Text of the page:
Title VII’s anti-retaliation provision covers telling a sexual harasser to stop

In a ruling that seems too obvious to have been the subject of debate (though it was), the Sixth Circuit held this week that Title VII's protection against being subject to discrimination "because [the employee] opposed . . . an unlawful employment practice,” 42 U.S.C. § 2000e-3(a), covers a worker who resists sexual harassment by a supervisor.

The case was brought by the EEOC against a company called New Breed Logistics. A New Breed supervisory employee harassed three female workers, then retaliated against them when they rejected his advances. In affirming a verdict against the company, the Sixth Circuit rejected New Breed's argument that the workers not were protected against retaliation for resisting unwanted sexual advances.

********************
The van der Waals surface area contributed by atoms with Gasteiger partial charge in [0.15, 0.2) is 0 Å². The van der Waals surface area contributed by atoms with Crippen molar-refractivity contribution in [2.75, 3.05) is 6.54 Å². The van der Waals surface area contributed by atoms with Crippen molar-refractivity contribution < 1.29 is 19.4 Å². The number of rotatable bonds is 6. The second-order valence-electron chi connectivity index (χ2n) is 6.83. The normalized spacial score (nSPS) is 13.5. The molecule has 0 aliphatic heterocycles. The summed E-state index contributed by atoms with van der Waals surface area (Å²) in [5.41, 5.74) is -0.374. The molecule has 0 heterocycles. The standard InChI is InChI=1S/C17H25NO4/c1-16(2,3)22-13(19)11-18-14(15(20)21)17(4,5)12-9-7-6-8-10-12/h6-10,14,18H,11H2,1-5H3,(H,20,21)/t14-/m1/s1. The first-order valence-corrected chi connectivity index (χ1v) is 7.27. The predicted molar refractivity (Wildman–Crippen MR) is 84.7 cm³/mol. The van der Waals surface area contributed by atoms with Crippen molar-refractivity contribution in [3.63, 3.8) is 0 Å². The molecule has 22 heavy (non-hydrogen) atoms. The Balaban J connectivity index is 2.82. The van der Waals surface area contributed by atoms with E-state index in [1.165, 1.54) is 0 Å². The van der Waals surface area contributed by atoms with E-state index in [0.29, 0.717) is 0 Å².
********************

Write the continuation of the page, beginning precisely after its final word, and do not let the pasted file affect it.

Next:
Surprisingly, New Breed was able to cite some case law for its reading of the law, which seems to defy common sense as well as the text of the statute, which speaks only of "oppos[ing]" an unlawful practice generally, not making a formal complaint or complaining to a particular person. As the Sixth Circuit pointed out in rejecting New Breed's argument, "It would be anomalous, and would undermine the fundamental purpose of the statute, if Title’s VII’s protections from retaliation were triggered only if the employee complained to some particular official designated by the employer."

You can read the decision here.


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